The U.S. Surgeon General released a new report entitled "Smoking Cessation: A Report of the Surgeon General." This report made a number of important conclusions about quitting smoking and the benefits of doing so. These included that insurance coverage that provides access to quit smoking treatments without barriers and other public policies such as increasing the price of cigarettes, adopting smokefree air policies, maintaining comprehensive statewide tobacco control programs, requiring graphic warning labels and implementing mass media campaigns, are proven to increase cessation rates.
The Food and Drug Administration (FDA) released guidance on flavored e-cigarettes that will do little to protect youth. The guidance allows menthol-flavored Juul and thousands of flavors of e-cigarettes sold in vape shops to remain on the market. This was a reversal from the Administration’s announcement in September 2019 that they would clear the market of all flavored e-cigarettes to deal with the youth vaping epidemic.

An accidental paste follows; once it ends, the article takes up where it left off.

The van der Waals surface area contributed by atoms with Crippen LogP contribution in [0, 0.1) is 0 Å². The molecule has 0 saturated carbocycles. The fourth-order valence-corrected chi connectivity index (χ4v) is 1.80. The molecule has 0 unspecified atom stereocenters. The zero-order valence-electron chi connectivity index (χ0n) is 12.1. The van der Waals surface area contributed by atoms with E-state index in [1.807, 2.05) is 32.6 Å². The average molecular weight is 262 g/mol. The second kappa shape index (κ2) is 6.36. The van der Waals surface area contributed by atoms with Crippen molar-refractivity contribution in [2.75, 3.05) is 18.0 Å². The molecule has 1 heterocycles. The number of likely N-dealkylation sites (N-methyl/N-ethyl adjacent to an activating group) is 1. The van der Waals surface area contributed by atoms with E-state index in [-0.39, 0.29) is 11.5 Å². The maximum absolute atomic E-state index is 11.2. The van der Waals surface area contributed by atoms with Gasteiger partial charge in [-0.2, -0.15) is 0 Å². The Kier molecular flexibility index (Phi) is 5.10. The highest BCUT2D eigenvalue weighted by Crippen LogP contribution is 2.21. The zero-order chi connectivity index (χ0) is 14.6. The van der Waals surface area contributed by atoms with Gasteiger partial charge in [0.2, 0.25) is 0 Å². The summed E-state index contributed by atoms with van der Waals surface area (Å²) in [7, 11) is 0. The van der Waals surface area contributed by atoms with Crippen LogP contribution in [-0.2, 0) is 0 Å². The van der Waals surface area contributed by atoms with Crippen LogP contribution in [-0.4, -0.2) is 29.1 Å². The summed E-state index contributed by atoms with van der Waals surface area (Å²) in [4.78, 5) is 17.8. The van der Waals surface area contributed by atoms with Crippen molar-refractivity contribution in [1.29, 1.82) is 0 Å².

In December Congress approved and the President signed legislation raising the tobacco sales age to 21 across the country. Nineteen states and DC had passed state tobacco 21 laws prior to the national law passing in December.
On August 15, FDA issued a proposed rule requiring graphic warning labels on cigarettes as required by a March 2019 U.S. District Court order. This action is a result of a court case brought by the American Lung Association and its partners.
The Lung Association and our partners were victorious in a lawsuit against the Food and Drug Administration, with a federal judge ruling that FDA’s 2017 delay in the deeming rule gave "manufacturers responsible for the public harm a holiday from meeting the obligations of the law."